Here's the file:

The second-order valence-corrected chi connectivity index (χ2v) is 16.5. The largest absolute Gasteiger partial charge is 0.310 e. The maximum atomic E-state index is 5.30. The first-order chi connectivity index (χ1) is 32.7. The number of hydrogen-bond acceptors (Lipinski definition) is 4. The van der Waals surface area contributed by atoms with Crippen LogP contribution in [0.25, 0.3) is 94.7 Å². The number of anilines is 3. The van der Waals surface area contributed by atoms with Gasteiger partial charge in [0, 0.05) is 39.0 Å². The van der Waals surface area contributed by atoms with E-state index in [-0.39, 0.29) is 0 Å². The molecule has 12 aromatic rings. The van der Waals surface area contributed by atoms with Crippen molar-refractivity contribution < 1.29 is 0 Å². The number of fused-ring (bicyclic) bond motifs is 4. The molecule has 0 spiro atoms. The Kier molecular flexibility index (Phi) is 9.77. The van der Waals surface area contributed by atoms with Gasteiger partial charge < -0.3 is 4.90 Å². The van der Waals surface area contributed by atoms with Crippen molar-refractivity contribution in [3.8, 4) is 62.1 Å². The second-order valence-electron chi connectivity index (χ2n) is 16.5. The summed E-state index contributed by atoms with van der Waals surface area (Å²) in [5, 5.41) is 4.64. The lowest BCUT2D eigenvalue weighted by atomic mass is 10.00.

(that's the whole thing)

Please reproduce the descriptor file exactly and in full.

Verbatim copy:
The second-order valence-corrected chi connectivity index (χ2v) is 16.5. The largest absolute Gasteiger partial charge is 0.310 e. The maximum atomic E-state index is 5.30. The first-order chi connectivity index (χ1) is 32.7. The number of hydrogen-bond acceptors (Lipinski definition) is 4. The van der Waals surface area contributed by atoms with Crippen LogP contribution in [0.25, 0.3) is 94.7 Å². The number of anilines is 3. The van der Waals surface area contributed by atoms with Gasteiger partial charge in [0, 0.05) is 39.0 Å². The van der Waals surface area contributed by atoms with E-state index in [-0.39, 0.29) is 0 Å². The molecule has 12 aromatic rings. The van der Waals surface area contributed by atoms with Crippen molar-refractivity contribution < 1.29 is 0 Å². The number of fused-ring (bicyclic) bond motifs is 4. The molecule has 0 spiro atoms. The Kier molecular flexibility index (Phi) is 9.77. The van der Waals surface area contributed by atoms with Gasteiger partial charge < -0.3 is 4.90 Å². The van der Waals surface area contributed by atoms with Crippen molar-refractivity contribution in [3.8, 4) is 62.1 Å². The second-order valence-electron chi connectivity index (χ2n) is 16.5. The summed E-state index contributed by atoms with van der Waals surface area (Å²) in [5, 5.41) is 4.64. The lowest BCUT2D eigenvalue weighted by atomic mass is 10.00.